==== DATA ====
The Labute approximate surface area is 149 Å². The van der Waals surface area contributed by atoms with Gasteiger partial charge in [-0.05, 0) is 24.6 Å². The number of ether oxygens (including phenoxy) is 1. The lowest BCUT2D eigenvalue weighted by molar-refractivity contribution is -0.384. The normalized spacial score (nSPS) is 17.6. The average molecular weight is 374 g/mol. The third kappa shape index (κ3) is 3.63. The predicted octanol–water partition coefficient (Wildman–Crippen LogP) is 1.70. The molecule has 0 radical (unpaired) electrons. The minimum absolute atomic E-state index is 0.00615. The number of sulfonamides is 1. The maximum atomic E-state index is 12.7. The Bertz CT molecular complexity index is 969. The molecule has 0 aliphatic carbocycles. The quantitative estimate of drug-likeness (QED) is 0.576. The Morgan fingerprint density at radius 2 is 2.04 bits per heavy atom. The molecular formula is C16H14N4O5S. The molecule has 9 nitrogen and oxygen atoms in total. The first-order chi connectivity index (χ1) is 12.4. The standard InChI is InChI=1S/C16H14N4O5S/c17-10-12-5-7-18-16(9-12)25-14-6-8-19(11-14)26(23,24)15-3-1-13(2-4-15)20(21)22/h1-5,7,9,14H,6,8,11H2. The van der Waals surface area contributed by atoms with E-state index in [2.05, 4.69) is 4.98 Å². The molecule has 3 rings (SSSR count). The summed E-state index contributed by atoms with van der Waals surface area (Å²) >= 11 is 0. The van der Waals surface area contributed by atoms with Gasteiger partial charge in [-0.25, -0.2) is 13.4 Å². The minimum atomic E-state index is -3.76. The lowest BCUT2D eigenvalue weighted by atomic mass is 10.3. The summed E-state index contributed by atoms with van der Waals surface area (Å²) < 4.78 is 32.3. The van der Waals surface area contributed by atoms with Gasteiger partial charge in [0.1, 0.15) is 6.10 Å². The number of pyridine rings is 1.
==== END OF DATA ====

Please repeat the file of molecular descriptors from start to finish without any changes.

The Labute approximate surface area is 149 Å². The van der Waals surface area contributed by atoms with Gasteiger partial charge in [-0.05, 0) is 24.6 Å². The number of ether oxygens (including phenoxy) is 1. The lowest BCUT2D eigenvalue weighted by molar-refractivity contribution is -0.384. The normalized spacial score (nSPS) is 17.6. The average molecular weight is 374 g/mol. The third kappa shape index (κ3) is 3.63. The predicted octanol–water partition coefficient (Wildman–Crippen LogP) is 1.70. The molecule has 0 radical (unpaired) electrons. The minimum absolute atomic E-state index is 0.00615. The number of sulfonamides is 1. The maximum atomic E-state index is 12.7. The Bertz CT molecular complexity index is 969. The molecule has 0 aliphatic carbocycles. The quantitative estimate of drug-likeness (QED) is 0.576. The Morgan fingerprint density at radius 2 is 2.04 bits per heavy atom. The molecular formula is C16H14N4O5S. The molecule has 9 nitrogen and oxygen atoms in total. The first-order chi connectivity index (χ1) is 12.4. The standard InChI is InChI=1S/C16H14N4O5S/c17-10-12-5-7-18-16(9-12)25-14-6-8-19(11-14)26(23,24)15-3-1-13(2-4-15)20(21)22/h1-5,7,9,14H,6,8,11H2. The van der Waals surface area contributed by atoms with E-state index in [2.05, 4.69) is 4.98 Å². The molecule has 3 rings (SSSR count). The summed E-state index contributed by atoms with van der Waals surface area (Å²) >= 11 is 0. The van der Waals surface area contributed by atoms with Gasteiger partial charge in [-0.25, -0.2) is 13.4 Å². The minimum atomic E-state index is -3.76. The lowest BCUT2D eigenvalue weighted by atomic mass is 10.3. The summed E-state index contributed by atoms with van der Waals surface area (Å²) < 4.78 is 32.3. The van der Waals surface area contributed by atoms with Gasteiger partial charge in [0.1, 0.15) is 6.10 Å². The number of pyridine rings is 1.